This has led to much mischief. In the 1970s, a snarky girlfriend of a friend of mine welcomed him into her life by whispering to him her otherwise unmemorable phone number (which was 496-8168). “It’s GYNocology 8168,” she breathed into his ear. Neither he, nor I, has ever forgotten it. And an actress friend in the Boston University Drama Department was “assigned” by her drinking pals the wholly fictional phone number 244-8487. You may decode it as you will.
Those old rotary dial phones weighed a ton. They were strong on weight, short of cord, and indestructible. When my parents sold their house after 33 years, the same telephone they’d used their whole time there remained behind. It had never required service, never broken (though it had been dropped any number of times over the years). And it offered to the very end better sound quality than any wireless phones do that my children buy new models of, it seems, as often as they buy sneakers for the kids.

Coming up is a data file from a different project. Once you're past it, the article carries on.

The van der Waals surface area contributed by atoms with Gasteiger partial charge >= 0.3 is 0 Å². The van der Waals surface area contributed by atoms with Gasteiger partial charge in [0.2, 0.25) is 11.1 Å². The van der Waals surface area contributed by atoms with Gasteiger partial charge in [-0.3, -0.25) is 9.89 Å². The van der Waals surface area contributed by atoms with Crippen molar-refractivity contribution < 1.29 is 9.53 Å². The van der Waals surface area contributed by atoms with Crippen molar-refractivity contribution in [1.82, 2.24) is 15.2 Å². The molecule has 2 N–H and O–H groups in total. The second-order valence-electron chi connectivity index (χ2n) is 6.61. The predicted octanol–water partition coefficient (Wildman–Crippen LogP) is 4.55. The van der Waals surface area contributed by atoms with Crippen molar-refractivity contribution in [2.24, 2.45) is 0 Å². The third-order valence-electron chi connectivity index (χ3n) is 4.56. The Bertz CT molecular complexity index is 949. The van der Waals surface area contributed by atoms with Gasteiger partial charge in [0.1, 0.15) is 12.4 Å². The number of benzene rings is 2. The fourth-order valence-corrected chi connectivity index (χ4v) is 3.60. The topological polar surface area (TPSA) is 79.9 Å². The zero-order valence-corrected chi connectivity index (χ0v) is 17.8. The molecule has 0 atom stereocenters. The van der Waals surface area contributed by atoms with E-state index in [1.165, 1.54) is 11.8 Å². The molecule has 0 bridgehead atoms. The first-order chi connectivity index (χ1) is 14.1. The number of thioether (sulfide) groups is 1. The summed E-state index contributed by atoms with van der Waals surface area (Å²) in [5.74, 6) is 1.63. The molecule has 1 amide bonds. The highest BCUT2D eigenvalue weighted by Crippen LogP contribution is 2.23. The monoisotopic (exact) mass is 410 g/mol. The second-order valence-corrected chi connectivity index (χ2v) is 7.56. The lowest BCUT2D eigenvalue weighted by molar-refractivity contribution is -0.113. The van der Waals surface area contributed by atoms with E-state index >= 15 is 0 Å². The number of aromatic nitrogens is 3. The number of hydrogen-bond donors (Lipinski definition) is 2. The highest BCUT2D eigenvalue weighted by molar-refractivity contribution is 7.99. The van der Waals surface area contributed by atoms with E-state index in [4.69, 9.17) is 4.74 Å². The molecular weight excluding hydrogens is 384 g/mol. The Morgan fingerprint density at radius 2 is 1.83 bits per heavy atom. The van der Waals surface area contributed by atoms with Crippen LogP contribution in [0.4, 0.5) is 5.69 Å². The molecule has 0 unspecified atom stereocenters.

While refugees fleeing East African genocide trudge across the desert, all their belongings on their backs, cell phones pressed to their ears, we in our Vermont home between two mountains have no towers, no fiber-optic cable, and no cell phone service. That is a matter of economics, not technology: the independent telecommunications service providers have not found it sufficiently profitable to build towers, string cable. Anyway, our old landline appears to be perfectly good at receiving the innumerable robocalls that start arriving around breakfast time. Unless we’re expecting your call, hearing your voice, we’ve stopped answering the telephone.
Bill Biddle is a retired teacher who worked at Northeastern University and Harvard. After moving to Vermont with his wife, artist Sharon Kenney Biddle, he co-led the Wilderness Program at St. Johnsbury Academy and taught writing at Lyndon State College.